It wasn't drizzling right away. We got into the queue for Lightning Run, the roller coaster nearest the park, and there was ... something or other making people leave the queue. Grey skies, yes. Intermittent drizzle, yes. And that shut the ride down as we got in view of the launch platform. The drizzle would put riding roller coasters off for another hour. We were getting a bit worried nothing would ever open up. We decided to have lunch, since that seemed the best way to use some of the time until hopefully better weather would arrive.
Kentucky Kingdom is a small park, with only a couple of food stands and fewer of them enclosed. We got to one that offered pizza, usually a safe bet for vegetarians. The place wasn't packed, not really, although the family group ahead of us was involved in one of those fantastically complicated, slow transactions that people in line ahead of you somehow are always in. I think they were waiting for the kitchen to finish making something to serve up, and there were just enough people that we couldn't grab slices from the cafeteria-style hot table without being rude. When we did get it, though, it was rather good pizza, especially for an amusement park. It was flatbread, extremely long and triangular, and quite filling.
With no sign of sun emerging, or the temperature warming up, I gave in to bunny_hugger's polite suggesting and agreed to go back to our car and get my hoodie. I hadn't thought it would be needed when we went into the park. We did take the chance, since we were leaving and reentering the park, to shop for souvenirs, next to the pizza place. Turns out the park leaves its souvenir booths open until well after the park closes, but we couldn't know that and we've been burned before. They've got a nice lion dressed as a king for their mascot. I picked up a ``The New Kentucky Kingdom'' mug from the discount rack; The New was how they billed the park last season when it reopened after years of being shuttered.
Walking back let me really feel just how far away our car was. The park isn't very large but walking all around its perimeter, with the occasional jogs away needed so as not to have to run back up a culvert, really emphasized how many cars were there. And National Rifle Association con-goers were the majority of people walking around. There was just no end of people walking around and having conversations about eating pork chops and shooting things, an actual conversation I swear to you I overheard and that I'm not making up for the purpose of promulgating a stereotype. I grant that, as meats go, pork chops are pretty fine ones and if you're into shooting things I suppose you will talk about shooting things sometimes. It's just the combination struck me as inexplicably funny.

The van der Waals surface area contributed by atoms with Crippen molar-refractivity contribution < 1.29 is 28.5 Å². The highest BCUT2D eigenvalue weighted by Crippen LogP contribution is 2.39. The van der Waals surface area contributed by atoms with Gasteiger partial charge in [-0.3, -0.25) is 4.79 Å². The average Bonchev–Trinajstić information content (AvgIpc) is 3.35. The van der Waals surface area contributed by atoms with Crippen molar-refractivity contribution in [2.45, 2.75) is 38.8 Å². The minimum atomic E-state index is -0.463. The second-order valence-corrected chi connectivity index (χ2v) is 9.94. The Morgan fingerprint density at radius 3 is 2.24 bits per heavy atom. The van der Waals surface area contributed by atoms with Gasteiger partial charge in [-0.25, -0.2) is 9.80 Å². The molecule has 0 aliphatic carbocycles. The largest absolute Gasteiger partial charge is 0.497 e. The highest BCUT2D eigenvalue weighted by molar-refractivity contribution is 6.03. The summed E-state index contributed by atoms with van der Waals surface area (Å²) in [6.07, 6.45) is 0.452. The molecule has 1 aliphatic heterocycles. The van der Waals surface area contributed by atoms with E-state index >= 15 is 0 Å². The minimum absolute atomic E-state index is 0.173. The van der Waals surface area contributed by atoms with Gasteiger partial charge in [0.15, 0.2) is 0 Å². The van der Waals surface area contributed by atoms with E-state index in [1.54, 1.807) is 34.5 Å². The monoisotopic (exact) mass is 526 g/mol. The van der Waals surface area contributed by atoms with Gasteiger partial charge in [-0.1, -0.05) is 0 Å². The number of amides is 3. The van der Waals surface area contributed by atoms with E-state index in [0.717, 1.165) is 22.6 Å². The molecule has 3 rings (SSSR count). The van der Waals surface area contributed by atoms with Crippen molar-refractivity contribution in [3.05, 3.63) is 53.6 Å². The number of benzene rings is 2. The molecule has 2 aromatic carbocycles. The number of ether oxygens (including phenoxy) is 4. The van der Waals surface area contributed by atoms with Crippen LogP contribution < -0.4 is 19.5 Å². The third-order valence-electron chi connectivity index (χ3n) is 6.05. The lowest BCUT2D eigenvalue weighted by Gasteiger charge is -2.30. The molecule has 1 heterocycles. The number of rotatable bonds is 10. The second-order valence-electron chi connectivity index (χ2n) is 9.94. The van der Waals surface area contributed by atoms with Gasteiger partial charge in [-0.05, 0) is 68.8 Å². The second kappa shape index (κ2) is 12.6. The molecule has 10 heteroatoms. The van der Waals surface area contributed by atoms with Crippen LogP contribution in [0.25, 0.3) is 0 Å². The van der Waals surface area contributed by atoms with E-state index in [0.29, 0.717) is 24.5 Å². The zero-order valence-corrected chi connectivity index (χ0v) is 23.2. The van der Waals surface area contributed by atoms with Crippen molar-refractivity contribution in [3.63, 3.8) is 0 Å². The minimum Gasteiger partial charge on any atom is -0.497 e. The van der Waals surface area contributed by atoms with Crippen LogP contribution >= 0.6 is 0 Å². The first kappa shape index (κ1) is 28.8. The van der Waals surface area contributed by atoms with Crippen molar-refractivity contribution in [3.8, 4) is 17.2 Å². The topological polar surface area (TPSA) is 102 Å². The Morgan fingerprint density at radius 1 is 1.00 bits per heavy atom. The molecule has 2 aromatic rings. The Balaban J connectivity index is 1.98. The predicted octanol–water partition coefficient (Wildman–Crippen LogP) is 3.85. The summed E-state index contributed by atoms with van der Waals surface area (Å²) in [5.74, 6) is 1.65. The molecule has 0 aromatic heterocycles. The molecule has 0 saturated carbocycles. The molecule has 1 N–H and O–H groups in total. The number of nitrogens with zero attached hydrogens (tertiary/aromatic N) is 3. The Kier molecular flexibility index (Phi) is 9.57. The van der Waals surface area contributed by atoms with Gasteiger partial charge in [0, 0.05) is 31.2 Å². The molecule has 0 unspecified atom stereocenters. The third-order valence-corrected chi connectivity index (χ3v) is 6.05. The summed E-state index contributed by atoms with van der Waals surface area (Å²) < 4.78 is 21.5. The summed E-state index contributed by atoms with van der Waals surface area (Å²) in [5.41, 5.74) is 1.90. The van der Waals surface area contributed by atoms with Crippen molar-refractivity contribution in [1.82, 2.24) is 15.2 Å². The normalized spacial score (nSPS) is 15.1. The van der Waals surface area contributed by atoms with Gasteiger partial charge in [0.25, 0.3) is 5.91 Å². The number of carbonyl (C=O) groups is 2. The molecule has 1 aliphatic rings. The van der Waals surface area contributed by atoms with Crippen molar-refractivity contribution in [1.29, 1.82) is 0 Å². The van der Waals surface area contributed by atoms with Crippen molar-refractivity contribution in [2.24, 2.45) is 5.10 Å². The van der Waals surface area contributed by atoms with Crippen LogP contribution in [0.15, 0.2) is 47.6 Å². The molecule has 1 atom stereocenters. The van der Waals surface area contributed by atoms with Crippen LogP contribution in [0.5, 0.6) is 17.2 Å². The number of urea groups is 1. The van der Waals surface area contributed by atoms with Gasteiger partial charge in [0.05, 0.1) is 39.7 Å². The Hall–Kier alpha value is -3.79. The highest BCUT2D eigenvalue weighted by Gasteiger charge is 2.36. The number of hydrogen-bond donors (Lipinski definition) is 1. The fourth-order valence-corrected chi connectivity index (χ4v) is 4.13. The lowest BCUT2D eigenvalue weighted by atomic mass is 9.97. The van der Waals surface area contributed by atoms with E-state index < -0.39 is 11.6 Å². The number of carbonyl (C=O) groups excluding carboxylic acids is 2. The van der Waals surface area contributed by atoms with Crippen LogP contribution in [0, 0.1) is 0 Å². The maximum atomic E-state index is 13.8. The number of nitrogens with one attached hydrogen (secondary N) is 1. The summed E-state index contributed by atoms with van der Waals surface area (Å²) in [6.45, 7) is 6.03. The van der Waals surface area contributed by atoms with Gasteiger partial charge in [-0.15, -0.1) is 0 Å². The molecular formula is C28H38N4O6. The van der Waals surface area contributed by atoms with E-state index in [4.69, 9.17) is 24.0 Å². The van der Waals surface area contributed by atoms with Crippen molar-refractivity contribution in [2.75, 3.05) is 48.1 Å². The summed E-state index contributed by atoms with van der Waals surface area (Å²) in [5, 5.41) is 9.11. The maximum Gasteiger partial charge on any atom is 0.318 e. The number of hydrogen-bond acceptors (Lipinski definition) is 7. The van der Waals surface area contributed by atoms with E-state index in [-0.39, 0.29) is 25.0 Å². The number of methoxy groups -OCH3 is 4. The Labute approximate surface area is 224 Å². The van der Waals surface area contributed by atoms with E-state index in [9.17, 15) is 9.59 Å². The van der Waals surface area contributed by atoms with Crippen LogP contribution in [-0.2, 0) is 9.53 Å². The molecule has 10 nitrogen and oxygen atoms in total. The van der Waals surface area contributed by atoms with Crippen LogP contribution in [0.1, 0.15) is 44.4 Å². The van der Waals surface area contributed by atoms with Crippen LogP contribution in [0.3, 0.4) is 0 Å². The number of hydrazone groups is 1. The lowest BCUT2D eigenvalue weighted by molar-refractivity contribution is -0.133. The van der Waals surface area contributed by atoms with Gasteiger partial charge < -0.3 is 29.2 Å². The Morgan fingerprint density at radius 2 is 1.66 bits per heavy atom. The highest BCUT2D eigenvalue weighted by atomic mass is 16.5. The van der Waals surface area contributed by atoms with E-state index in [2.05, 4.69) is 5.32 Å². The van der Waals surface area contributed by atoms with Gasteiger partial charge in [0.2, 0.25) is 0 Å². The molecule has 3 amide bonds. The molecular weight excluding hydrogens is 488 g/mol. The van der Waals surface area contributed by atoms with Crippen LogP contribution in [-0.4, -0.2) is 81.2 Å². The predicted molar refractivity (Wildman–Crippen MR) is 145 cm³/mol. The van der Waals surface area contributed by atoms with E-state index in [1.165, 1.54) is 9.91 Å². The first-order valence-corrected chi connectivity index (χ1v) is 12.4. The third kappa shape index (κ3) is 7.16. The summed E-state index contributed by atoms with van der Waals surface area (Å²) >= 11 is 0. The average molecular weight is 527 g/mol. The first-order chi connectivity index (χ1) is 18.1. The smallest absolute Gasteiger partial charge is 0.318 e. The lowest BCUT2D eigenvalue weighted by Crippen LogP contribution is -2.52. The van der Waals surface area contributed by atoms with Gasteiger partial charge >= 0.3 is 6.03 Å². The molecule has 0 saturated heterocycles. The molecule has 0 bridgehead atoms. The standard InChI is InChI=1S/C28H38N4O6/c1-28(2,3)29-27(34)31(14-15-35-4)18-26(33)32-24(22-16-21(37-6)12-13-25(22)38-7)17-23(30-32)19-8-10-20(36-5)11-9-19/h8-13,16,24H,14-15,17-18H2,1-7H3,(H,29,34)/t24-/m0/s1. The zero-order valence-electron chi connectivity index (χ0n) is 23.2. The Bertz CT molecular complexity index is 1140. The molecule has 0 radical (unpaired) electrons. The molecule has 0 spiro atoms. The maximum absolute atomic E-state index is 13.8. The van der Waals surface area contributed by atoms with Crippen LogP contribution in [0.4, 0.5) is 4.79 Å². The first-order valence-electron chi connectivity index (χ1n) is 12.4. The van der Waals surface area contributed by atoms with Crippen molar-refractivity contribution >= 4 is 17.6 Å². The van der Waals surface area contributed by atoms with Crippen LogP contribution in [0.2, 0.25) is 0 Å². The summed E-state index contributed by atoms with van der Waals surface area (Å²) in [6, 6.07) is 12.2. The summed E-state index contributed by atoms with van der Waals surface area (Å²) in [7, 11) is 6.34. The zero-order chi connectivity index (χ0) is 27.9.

They had a shuttle running around the parking lots and one of its stations was in the annex to the annex to the far lot we were in. The bus driver confirmed he could take us to the park's entrance, although he'd have to go to the convention center first and wait a while. And he warned us that the shuttle would stop running before the amusement park closed for the day, since the shuttle was properly for the convention center. That was all right; we were glad to save one walk around the park and thought it might be quicker to take the bus. The time spent waiting for the bus to load and unload probably means we spent longer than we had to. But we did get to sit in-between groups of twentysomething males dressed in camouflage T-shirts and sixtysomething men carrying their tolerating wives along, all holding bags full of free promotional ammo guides and shooting charts and all that. I savored the feeling of being so ridiculously out of place.
The park was still wet when we got back to the entrance.
Trivia: For the 1932 Linit Bath Club Revue hour Fred Allen was paid $1,000 per week, from which he was to pay the whole cast. (Al Jolson and Ed Wynn received $5,000 per week at the time.) Source: Fred Allen: His Life and Work, Robert Taylor.
Currently Reading: The John McPhee Reader, Editor William L Howarth.
PS: Reading the Comics, July 2, 2016: Ripley's Edition, and I get out from the pile of last week's mathematics mention in comic strips.